The Passion of Christ

The Crown of Thorns and the mockery of Christ

These events take place between the scourging of Christ and the journey to Calvary. They are described in three of the gospels.

Then the soldiers of the governor took Jesus into the common hall, and gathered unto him the whole band of soldiers. And they stripped him, and put on him a scarlet robe. And when they had platted a crown of thorns, they put it upon his head, and a reed in his right hand: and they bowed the knee before him, and mocked him, saying, Hail, King of the Jews! And they spit upon him, and took the reed, and smote him on the head. And after that they had mocked him, they took the robe off from him, and put his own raiment on him, and led him away to crucify him. (Matthew 27 v 31)

And the soldiers led him away into the hall, called Praetorium; and they call together the whole band. And they clothed him with purple, and platted a crown of thorns, and put it about his head,  And began to salute him, Hail, King of the Jews! And they smote him on the head with a reed, and did spit upon him, and bowing their knees worshipped him. And when they had mocked him, they took off the purple from him, and put his own clothes on him, and led him out to crucify him.  (Mark 15 16 20)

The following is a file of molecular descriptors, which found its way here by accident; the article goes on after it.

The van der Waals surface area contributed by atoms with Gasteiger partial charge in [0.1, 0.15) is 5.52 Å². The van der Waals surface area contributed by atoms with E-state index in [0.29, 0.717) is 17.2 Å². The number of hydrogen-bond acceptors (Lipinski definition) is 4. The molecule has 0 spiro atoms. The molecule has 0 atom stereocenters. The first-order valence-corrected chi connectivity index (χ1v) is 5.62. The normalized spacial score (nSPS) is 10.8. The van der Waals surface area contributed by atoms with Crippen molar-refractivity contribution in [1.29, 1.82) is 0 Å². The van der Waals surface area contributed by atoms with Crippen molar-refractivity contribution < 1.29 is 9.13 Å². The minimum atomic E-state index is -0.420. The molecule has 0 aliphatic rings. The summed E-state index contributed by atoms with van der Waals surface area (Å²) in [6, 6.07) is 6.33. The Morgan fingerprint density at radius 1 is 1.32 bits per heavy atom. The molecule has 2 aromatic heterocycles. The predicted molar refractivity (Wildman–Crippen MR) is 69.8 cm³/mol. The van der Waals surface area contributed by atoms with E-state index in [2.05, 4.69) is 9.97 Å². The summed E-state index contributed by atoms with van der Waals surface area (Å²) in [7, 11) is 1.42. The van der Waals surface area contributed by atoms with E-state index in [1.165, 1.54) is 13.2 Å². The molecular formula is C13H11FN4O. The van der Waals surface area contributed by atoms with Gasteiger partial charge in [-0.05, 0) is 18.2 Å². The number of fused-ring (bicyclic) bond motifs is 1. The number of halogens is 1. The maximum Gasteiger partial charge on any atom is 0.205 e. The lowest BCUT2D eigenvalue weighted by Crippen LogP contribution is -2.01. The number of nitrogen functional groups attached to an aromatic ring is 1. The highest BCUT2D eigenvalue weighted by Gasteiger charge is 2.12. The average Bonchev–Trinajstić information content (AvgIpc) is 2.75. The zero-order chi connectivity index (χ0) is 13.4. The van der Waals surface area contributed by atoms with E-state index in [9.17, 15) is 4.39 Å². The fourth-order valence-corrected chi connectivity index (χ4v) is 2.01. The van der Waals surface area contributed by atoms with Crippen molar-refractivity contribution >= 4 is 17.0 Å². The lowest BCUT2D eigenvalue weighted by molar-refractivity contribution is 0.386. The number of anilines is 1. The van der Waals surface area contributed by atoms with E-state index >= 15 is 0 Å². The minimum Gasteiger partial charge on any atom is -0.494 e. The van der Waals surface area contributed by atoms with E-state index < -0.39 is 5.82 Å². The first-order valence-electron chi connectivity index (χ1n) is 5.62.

And the soldiers platted a crown of thorns, and put it on his head, and they put on him a purple robe,  And said, Hail, King of the Jews! and they smote him with their hands. Pilate therefore went forth again, and saith unto them, Behold, I bring him forth to you, that ye may know that I find no fault in him. Then came Jesus forth, wearing the crown of thorns, and the purple robe. And Pilate saith unto them, Behold the man!  (John 19  2 5)

On to some images.
As we've seen before, it's difficult to improve on Duccio for attention to detail. He retells the story as Matthew told it - Christ, dressed in red, holds the reed in his hand.

Duccio: from the Maesta. Museo dell'Opera del Duomo, Siena


The white robe of Christ, apparently about to be removed, suggests this takes place before the robing in kingly red or purple. 

Hieronymus Bosch: National Gallery, London


Titian: Louvre, Paris

Caravaggio: Kunsthistorisches Museum, Vienna

    On to what is, in my view, the most original approach to this theme, painted by an early Renaissance artist. Intrigued? 

Click here for page 2

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